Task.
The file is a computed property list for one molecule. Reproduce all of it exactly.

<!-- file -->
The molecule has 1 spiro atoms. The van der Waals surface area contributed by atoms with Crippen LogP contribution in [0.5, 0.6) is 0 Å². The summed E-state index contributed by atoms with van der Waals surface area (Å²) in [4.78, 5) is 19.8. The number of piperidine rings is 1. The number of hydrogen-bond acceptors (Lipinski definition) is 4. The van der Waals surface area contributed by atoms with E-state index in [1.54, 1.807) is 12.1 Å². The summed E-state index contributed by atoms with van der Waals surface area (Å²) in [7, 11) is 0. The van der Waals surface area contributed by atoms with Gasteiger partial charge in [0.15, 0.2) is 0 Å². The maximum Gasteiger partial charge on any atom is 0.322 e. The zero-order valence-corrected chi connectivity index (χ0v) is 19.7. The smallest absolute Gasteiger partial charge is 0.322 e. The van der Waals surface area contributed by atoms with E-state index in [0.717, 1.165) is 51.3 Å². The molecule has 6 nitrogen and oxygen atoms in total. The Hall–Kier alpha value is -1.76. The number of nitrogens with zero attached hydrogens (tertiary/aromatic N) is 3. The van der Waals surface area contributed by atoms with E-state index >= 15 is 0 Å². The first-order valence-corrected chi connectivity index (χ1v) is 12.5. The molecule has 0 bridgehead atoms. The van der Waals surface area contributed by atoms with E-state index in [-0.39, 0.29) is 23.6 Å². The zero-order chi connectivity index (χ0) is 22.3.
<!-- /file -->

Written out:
The molecule has 1 spiro atoms. The van der Waals surface area contributed by atoms with Crippen LogP contribution in [0.5, 0.6) is 0 Å². The summed E-state index contributed by atoms with van der Waals surface area (Å²) in [4.78, 5) is 19.8. The number of piperidine rings is 1. The number of hydrogen-bond acceptors (Lipinski definition) is 4. The van der Waals surface area contributed by atoms with E-state index in [1.54, 1.807) is 12.1 Å². The summed E-state index contributed by atoms with van der Waals surface area (Å²) in [7, 11) is 0. The van der Waals surface area contributed by atoms with Gasteiger partial charge in [0.15, 0.2) is 0 Å². The maximum Gasteiger partial charge on any atom is 0.322 e. The zero-order valence-corrected chi connectivity index (χ0v) is 19.7. The smallest absolute Gasteiger partial charge is 0.322 e. The van der Waals surface area contributed by atoms with E-state index in [0.717, 1.165) is 51.3 Å². The molecule has 6 nitrogen and oxygen atoms in total. The Hall–Kier alpha value is -1.76. The number of nitrogens with zero attached hydrogens (tertiary/aromatic N) is 3. The van der Waals surface area contributed by atoms with E-state index >= 15 is 0 Å². The first-order valence-corrected chi connectivity index (χ1v) is 12.5. The molecule has 0 bridgehead atoms. The van der Waals surface area contributed by atoms with E-state index in [-0.39, 0.29) is 23.6 Å². The zero-order chi connectivity index (χ0) is 22.3.